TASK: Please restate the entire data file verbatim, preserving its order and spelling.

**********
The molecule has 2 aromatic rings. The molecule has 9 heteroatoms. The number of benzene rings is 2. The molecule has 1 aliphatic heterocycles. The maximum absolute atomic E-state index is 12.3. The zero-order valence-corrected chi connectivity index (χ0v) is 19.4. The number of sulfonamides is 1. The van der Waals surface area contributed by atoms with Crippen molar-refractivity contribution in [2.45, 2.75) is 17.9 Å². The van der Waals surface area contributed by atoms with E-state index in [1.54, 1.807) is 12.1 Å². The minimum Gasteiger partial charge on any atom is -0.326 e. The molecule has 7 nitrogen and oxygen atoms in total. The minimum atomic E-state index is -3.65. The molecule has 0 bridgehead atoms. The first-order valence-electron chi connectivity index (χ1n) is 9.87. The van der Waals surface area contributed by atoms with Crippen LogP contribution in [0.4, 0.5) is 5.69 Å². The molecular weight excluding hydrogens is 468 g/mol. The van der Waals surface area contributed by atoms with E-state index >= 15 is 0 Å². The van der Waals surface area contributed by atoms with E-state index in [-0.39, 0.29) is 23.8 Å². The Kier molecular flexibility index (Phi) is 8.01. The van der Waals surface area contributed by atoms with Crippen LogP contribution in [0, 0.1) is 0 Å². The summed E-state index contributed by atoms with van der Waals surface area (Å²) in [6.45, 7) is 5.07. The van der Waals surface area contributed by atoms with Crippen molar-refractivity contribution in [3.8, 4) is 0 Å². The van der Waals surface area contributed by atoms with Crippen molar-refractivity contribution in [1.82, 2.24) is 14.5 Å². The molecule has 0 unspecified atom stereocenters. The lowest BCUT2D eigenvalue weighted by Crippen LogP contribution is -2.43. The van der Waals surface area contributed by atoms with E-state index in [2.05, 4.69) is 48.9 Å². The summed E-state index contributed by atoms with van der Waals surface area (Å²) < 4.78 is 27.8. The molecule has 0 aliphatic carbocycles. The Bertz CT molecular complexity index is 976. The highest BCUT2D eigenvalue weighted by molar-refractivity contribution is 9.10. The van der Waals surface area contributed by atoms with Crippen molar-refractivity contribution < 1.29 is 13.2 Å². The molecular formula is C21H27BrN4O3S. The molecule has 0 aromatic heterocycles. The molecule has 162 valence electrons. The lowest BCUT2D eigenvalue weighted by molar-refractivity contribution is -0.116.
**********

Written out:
The molecule has 2 aromatic rings. The molecule has 9 heteroatoms. The number of benzene rings is 2. The molecule has 1 aliphatic heterocycles. The maximum absolute atomic E-state index is 12.3. The zero-order valence-corrected chi connectivity index (χ0v) is 19.4. The number of sulfonamides is 1. The van der Waals surface area contributed by atoms with Crippen molar-refractivity contribution in [2.45, 2.75) is 17.9 Å². The van der Waals surface area contributed by atoms with E-state index in [1.54, 1.807) is 12.1 Å². The minimum Gasteiger partial charge on any atom is -0.326 e. The molecule has 7 nitrogen and oxygen atoms in total. The minimum atomic E-state index is -3.65. The molecule has 0 bridgehead atoms. The first-order valence-electron chi connectivity index (χ1n) is 9.87. The van der Waals surface area contributed by atoms with Crippen LogP contribution in [0.4, 0.5) is 5.69 Å². The molecular weight excluding hydrogens is 468 g/mol. The van der Waals surface area contributed by atoms with E-state index >= 15 is 0 Å². The van der Waals surface area contributed by atoms with E-state index in [-0.39, 0.29) is 23.8 Å². The Kier molecular flexibility index (Phi) is 8.01. The van der Waals surface area contributed by atoms with Crippen LogP contribution in [0, 0.1) is 0 Å². The summed E-state index contributed by atoms with van der Waals surface area (Å²) in [6.45, 7) is 5.07. The van der Waals surface area contributed by atoms with Crippen molar-refractivity contribution in [3.8, 4) is 0 Å². The van der Waals surface area contributed by atoms with Crippen molar-refractivity contribution in [1.82, 2.24) is 14.5 Å². The molecule has 0 unspecified atom stereocenters. The lowest BCUT2D eigenvalue weighted by Crippen LogP contribution is -2.43. The van der Waals surface area contributed by atoms with E-state index in [2.05, 4.69) is 48.9 Å². The summed E-state index contributed by atoms with van der Waals surface area (Å²) < 4.78 is 27.8. The molecule has 0 aliphatic carbocycles. The Bertz CT molecular complexity index is 976. The highest BCUT2D eigenvalue weighted by molar-refractivity contribution is 9.10. The van der Waals surface area contributed by atoms with Crippen molar-refractivity contribution < 1.29 is 13.2 Å². The molecular formula is C21H27BrN4O3S. The molecule has 0 aromatic heterocycles. The molecule has 162 valence electrons. The lowest BCUT2D eigenvalue weighted by molar-refractivity contribution is -0.116.